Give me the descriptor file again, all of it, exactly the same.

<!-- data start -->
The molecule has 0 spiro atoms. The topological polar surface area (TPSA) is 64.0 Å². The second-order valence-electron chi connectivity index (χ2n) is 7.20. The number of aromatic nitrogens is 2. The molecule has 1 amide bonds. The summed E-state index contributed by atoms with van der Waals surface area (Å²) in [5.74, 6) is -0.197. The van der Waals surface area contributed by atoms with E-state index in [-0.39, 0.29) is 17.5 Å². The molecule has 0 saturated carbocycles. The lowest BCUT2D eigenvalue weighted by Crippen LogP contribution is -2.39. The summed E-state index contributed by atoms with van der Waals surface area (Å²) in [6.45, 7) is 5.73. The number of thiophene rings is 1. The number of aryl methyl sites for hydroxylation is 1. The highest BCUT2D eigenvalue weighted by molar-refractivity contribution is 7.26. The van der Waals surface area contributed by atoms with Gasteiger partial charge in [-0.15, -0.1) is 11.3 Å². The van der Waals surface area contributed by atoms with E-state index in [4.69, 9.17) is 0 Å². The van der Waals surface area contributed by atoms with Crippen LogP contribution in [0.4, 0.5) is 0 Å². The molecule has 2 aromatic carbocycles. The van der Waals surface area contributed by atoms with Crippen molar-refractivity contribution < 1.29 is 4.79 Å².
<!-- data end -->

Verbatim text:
The molecule has 0 spiro atoms. The topological polar surface area (TPSA) is 64.0 Å². The second-order valence-electron chi connectivity index (χ2n) is 7.20. The number of aromatic nitrogens is 2. The molecule has 1 amide bonds. The summed E-state index contributed by atoms with van der Waals surface area (Å²) in [5.74, 6) is -0.197. The van der Waals surface area contributed by atoms with E-state index in [-0.39, 0.29) is 17.5 Å². The molecule has 0 saturated carbocycles. The lowest BCUT2D eigenvalue weighted by Crippen LogP contribution is -2.39. The summed E-state index contributed by atoms with van der Waals surface area (Å²) in [6.45, 7) is 5.73. The number of thiophene rings is 1. The number of aryl methyl sites for hydroxylation is 1. The highest BCUT2D eigenvalue weighted by molar-refractivity contribution is 7.26. The van der Waals surface area contributed by atoms with Gasteiger partial charge in [-0.15, -0.1) is 11.3 Å². The van der Waals surface area contributed by atoms with E-state index in [4.69, 9.17) is 0 Å². The van der Waals surface area contributed by atoms with Crippen LogP contribution in [0.4, 0.5) is 0 Å². The molecule has 2 aromatic carbocycles. The van der Waals surface area contributed by atoms with Crippen molar-refractivity contribution < 1.29 is 4.79 Å².